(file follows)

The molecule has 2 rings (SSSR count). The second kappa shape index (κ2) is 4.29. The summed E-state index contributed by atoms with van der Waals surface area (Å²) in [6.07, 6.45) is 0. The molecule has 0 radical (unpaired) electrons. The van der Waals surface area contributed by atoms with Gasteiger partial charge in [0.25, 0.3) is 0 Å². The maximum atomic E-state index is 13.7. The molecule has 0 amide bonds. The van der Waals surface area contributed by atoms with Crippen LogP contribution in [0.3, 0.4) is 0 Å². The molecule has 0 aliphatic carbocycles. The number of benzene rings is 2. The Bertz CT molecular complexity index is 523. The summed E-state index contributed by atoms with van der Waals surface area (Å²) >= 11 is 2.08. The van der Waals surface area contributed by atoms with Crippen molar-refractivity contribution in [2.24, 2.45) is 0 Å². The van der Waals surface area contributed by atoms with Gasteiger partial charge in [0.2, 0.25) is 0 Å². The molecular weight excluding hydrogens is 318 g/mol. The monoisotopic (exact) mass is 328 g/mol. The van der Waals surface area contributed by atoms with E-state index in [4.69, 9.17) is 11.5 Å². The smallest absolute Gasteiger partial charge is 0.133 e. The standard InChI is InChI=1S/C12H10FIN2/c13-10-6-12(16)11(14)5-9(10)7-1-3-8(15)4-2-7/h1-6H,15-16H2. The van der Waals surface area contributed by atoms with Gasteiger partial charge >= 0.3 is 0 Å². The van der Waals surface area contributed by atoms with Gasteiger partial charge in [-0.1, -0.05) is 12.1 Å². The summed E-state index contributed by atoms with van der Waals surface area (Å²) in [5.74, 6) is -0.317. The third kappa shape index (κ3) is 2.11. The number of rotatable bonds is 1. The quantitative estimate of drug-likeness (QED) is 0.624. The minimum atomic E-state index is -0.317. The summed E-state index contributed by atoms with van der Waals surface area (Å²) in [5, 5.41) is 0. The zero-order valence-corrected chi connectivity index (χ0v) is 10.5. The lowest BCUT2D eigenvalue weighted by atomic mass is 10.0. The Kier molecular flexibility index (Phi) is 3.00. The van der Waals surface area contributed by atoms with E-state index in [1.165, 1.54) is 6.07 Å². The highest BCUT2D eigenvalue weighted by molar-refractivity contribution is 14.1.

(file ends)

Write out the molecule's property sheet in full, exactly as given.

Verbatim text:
The molecule has 2 rings (SSSR count). The second kappa shape index (κ2) is 4.29. The summed E-state index contributed by atoms with van der Waals surface area (Å²) in [6.07, 6.45) is 0. The molecule has 0 radical (unpaired) electrons. The van der Waals surface area contributed by atoms with Gasteiger partial charge in [0.25, 0.3) is 0 Å². The maximum atomic E-state index is 13.7. The molecule has 0 amide bonds. The van der Waals surface area contributed by atoms with Crippen LogP contribution in [0.3, 0.4) is 0 Å². The molecule has 0 aliphatic carbocycles. The number of benzene rings is 2. The Bertz CT molecular complexity index is 523. The summed E-state index contributed by atoms with van der Waals surface area (Å²) >= 11 is 2.08. The van der Waals surface area contributed by atoms with Crippen molar-refractivity contribution in [2.24, 2.45) is 0 Å². The van der Waals surface area contributed by atoms with Gasteiger partial charge in [0.2, 0.25) is 0 Å². The molecular weight excluding hydrogens is 318 g/mol. The monoisotopic (exact) mass is 328 g/mol. The van der Waals surface area contributed by atoms with E-state index in [4.69, 9.17) is 11.5 Å². The smallest absolute Gasteiger partial charge is 0.133 e. The standard InChI is InChI=1S/C12H10FIN2/c13-10-6-12(16)11(14)5-9(10)7-1-3-8(15)4-2-7/h1-6H,15-16H2. The van der Waals surface area contributed by atoms with Gasteiger partial charge >= 0.3 is 0 Å². The van der Waals surface area contributed by atoms with Gasteiger partial charge in [-0.1, -0.05) is 12.1 Å². The summed E-state index contributed by atoms with van der Waals surface area (Å²) in [5.74, 6) is -0.317. The third kappa shape index (κ3) is 2.11. The number of rotatable bonds is 1. The quantitative estimate of drug-likeness (QED) is 0.624. The minimum atomic E-state index is -0.317. The summed E-state index contributed by atoms with van der Waals surface area (Å²) in [5, 5.41) is 0. The zero-order valence-corrected chi connectivity index (χ0v) is 10.5. The lowest BCUT2D eigenvalue weighted by atomic mass is 10.0. The Kier molecular flexibility index (Phi) is 3.00. The van der Waals surface area contributed by atoms with E-state index in [1.165, 1.54) is 6.07 Å². The highest BCUT2D eigenvalue weighted by molar-refractivity contribution is 14.1.